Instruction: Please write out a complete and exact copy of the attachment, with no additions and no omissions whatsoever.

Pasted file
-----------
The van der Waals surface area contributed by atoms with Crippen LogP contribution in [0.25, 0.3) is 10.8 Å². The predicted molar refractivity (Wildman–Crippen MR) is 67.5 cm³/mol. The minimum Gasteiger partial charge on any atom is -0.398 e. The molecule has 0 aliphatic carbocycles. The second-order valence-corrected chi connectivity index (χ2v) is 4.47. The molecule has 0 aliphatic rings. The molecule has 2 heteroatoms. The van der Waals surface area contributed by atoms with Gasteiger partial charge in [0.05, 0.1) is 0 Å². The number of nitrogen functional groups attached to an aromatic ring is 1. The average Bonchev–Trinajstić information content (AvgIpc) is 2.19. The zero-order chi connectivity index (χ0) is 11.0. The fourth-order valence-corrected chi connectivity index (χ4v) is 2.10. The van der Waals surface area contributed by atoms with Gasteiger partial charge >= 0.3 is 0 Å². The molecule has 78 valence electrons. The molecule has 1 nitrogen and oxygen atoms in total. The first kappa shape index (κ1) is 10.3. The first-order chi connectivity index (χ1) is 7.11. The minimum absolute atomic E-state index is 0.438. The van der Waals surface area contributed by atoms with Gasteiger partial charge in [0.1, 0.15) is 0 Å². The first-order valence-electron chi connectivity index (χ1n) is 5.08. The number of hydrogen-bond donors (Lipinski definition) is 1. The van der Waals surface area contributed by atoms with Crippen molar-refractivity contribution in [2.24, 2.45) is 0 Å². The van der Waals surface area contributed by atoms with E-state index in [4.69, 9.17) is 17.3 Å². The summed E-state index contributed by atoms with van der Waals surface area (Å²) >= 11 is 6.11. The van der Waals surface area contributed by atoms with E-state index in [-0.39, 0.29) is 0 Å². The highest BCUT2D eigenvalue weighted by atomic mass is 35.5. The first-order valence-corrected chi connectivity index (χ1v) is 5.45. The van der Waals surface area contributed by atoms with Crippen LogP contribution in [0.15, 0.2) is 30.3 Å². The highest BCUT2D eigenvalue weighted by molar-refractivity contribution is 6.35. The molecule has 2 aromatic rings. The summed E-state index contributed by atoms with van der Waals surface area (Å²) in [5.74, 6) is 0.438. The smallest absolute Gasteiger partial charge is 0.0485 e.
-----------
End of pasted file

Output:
The van der Waals surface area contributed by atoms with Crippen LogP contribution in [0.25, 0.3) is 10.8 Å². The predicted molar refractivity (Wildman–Crippen MR) is 67.5 cm³/mol. The minimum Gasteiger partial charge on any atom is -0.398 e. The molecule has 0 aliphatic carbocycles. The second-order valence-corrected chi connectivity index (χ2v) is 4.47. The molecule has 0 aliphatic rings. The molecule has 2 heteroatoms. The van der Waals surface area contributed by atoms with Gasteiger partial charge in [0.05, 0.1) is 0 Å². The number of nitrogen functional groups attached to an aromatic ring is 1. The average Bonchev–Trinajstić information content (AvgIpc) is 2.19. The zero-order chi connectivity index (χ0) is 11.0. The fourth-order valence-corrected chi connectivity index (χ4v) is 2.10. The van der Waals surface area contributed by atoms with Gasteiger partial charge >= 0.3 is 0 Å². The molecule has 78 valence electrons. The molecule has 1 nitrogen and oxygen atoms in total. The first kappa shape index (κ1) is 10.3. The first-order chi connectivity index (χ1) is 7.11. The minimum absolute atomic E-state index is 0.438. The van der Waals surface area contributed by atoms with Gasteiger partial charge in [0.1, 0.15) is 0 Å². The first-order valence-electron chi connectivity index (χ1n) is 5.08. The number of hydrogen-bond donors (Lipinski definition) is 1. The van der Waals surface area contributed by atoms with Crippen molar-refractivity contribution in [2.24, 2.45) is 0 Å². The van der Waals surface area contributed by atoms with E-state index in [4.69, 9.17) is 17.3 Å². The summed E-state index contributed by atoms with van der Waals surface area (Å²) >= 11 is 6.11. The van der Waals surface area contributed by atoms with E-state index in [-0.39, 0.29) is 0 Å². The highest BCUT2D eigenvalue weighted by atomic mass is 35.5. The first-order valence-corrected chi connectivity index (χ1v) is 5.45. The van der Waals surface area contributed by atoms with Crippen LogP contribution in [0.15, 0.2) is 30.3 Å². The highest BCUT2D eigenvalue weighted by molar-refractivity contribution is 6.35. The molecule has 2 aromatic rings. The summed E-state index contributed by atoms with van der Waals surface area (Å²) in [5.74, 6) is 0.438. The smallest absolute Gasteiger partial charge is 0.0485 e.